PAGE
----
I am doing well. I enjoy my PILLAR classes on Zoom. I have signed up for 12 of them this trimester, and each so far has been excellent. Next Tuesday, Skip [lady next door] and I will learn about the Navajo Code Talkers – they have fascinated me since I learned quite a bit about them when I judged a National History Day competition in Denver a few years ago. One student prepared an extensive trifold that provided wonderful photos and accounts.
As to the concerts, the Philharmonic had what they called “Interludes” where individual musicians were interviewed about their lives and their instruments. Those one-hour times were great; they ended in late June. Skip and I mentioned just yesterday that we do miss the Phil concerts a lot.
Yes, Board meetings continue on Zoom … Citizens Project is seeking a new Executive Director, so that will keep us busy. The Youth Symphony has had its challenges with online auditions for the coming year. We moved into a new building at the end of June – it is a church that has plenty of rooms for practices and concerts. The (former) sanctuary is huge, and the musicians are getting ready for the year. This is the first time in 40 years that the Youth Symphony has been in one building. …
As for social contacts, I have regular “Friendship Zooms” with friends just to catch up. I have one at 2:00 today with my two good friends, Paula and Phyllis. Those are fun!
Thanks for asking about how I’m doing – I am doing well, day by day … I am getting a lot of reading done (political articles, Trevor Noah’s memoir …). Times were not easy for him. His mother provided strict guidance, and he was always in trouble!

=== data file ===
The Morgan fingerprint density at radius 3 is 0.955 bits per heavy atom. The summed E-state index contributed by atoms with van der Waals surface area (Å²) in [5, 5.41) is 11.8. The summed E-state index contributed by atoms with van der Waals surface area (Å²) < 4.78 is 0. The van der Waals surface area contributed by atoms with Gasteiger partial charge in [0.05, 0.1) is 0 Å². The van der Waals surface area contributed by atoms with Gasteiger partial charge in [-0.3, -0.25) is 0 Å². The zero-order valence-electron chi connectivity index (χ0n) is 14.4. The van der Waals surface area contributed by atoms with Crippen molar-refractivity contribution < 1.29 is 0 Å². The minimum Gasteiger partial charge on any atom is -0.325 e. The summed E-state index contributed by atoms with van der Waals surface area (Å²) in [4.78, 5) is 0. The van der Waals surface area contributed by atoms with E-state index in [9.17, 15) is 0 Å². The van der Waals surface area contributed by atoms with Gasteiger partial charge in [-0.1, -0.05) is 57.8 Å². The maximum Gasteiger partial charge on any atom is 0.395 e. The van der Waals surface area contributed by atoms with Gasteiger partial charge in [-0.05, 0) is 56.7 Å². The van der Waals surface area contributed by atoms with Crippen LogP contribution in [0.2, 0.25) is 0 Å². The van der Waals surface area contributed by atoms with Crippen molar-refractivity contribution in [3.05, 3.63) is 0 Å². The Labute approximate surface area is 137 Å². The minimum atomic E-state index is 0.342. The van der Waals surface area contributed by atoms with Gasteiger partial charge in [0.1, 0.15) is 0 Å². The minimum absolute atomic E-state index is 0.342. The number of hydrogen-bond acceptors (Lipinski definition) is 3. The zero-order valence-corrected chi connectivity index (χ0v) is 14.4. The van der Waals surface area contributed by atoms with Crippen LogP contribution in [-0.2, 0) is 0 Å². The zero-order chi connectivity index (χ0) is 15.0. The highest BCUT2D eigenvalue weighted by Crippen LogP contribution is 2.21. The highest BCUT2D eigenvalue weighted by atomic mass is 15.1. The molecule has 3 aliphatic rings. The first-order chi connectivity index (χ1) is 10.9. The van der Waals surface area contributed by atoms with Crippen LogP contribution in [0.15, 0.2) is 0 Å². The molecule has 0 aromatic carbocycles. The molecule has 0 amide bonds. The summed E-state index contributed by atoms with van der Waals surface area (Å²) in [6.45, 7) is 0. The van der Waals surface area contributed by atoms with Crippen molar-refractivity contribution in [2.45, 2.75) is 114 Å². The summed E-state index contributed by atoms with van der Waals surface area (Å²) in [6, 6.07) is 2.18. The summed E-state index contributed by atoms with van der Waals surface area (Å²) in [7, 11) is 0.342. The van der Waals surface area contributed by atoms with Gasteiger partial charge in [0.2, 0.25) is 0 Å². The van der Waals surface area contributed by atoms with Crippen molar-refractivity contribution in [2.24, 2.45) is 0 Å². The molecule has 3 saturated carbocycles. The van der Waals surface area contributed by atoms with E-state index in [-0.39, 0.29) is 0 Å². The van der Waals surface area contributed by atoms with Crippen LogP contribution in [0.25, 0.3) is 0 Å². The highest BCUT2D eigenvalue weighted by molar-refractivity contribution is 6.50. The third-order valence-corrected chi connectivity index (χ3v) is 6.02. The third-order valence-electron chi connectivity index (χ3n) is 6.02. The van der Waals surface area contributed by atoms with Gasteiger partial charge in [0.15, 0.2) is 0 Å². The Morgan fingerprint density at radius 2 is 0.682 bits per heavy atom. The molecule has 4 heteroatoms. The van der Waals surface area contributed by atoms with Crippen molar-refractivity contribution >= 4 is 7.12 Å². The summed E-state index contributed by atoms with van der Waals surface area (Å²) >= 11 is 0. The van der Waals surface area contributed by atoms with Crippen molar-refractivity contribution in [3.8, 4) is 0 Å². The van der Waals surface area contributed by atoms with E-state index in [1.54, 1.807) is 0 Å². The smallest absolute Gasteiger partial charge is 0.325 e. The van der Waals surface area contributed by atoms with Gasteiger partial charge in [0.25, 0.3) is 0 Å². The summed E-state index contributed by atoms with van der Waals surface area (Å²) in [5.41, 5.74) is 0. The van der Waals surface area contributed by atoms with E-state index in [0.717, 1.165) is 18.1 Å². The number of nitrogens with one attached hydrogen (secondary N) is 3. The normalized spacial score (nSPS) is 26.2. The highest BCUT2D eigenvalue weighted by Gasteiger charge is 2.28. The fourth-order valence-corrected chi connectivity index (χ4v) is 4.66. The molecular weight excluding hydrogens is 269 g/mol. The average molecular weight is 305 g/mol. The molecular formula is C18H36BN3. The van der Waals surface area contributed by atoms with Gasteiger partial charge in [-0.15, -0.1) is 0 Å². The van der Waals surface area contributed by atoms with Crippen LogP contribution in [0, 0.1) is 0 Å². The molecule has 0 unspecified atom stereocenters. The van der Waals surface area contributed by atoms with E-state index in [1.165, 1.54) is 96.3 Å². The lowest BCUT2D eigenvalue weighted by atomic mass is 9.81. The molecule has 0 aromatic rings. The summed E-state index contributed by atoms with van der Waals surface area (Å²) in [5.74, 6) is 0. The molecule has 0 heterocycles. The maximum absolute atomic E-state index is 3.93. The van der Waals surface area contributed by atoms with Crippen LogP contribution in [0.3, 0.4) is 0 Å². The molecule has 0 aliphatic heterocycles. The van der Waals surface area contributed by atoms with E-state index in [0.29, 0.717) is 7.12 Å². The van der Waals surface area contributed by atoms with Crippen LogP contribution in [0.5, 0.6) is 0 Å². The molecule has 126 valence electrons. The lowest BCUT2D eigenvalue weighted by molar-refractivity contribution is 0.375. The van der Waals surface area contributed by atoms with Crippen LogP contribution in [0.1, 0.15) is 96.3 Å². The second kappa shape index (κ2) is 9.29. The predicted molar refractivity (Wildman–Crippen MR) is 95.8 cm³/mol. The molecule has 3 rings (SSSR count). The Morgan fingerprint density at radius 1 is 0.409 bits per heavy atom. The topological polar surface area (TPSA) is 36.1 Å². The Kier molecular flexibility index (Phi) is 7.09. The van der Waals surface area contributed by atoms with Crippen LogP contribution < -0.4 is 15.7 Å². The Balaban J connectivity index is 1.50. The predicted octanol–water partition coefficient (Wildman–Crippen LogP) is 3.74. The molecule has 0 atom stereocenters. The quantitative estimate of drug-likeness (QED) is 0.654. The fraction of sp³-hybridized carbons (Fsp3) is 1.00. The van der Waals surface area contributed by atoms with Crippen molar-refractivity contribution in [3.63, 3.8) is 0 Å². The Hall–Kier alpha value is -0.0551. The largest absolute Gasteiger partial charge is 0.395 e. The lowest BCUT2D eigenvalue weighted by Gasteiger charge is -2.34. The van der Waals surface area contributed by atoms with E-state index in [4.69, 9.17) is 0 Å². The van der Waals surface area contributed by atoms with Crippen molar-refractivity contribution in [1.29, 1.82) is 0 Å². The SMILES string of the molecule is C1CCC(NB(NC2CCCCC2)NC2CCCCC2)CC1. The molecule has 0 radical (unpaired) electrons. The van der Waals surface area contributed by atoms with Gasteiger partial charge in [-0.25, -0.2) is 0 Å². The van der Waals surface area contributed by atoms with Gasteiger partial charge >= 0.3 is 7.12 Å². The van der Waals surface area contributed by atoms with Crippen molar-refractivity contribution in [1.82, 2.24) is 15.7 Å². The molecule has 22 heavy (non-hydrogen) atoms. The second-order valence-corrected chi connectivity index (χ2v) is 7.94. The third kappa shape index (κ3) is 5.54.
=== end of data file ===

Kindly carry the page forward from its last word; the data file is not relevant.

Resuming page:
One last thing for now: Nikki Haley has been on my mind, and I think the only way I’ll be able to exorcise her is to write about her. Normally I try to keep malevolent mediocrities of her ilk off my radar, but something she tweeted on July 23 – mind you, I don’t “follow” her; someone I do follow must have retweeted her – got under my skin: “Any coronavirus cure will be thanks to capitalism.” (She added two emojis: a heart and an American flag.)
Laying aside the more general problem I have with so much of our national life, such as it is, being conducted via social media, Haley’s drive-by bullying claim – almost a kind of Zen statement, but in a bad way – has a subtext that’s concealed barely, if at all. It goes like this: If there ever is a vaccine, we must all bend the knee in humble gratitude and supplication to the mighty god Capitalism. Conversely, if there never is a vaccine, then just too damn bad for all you dead losers, because the only thing that matters is Capitalism. And the fact that you losers are now dead just proves you were losers all along.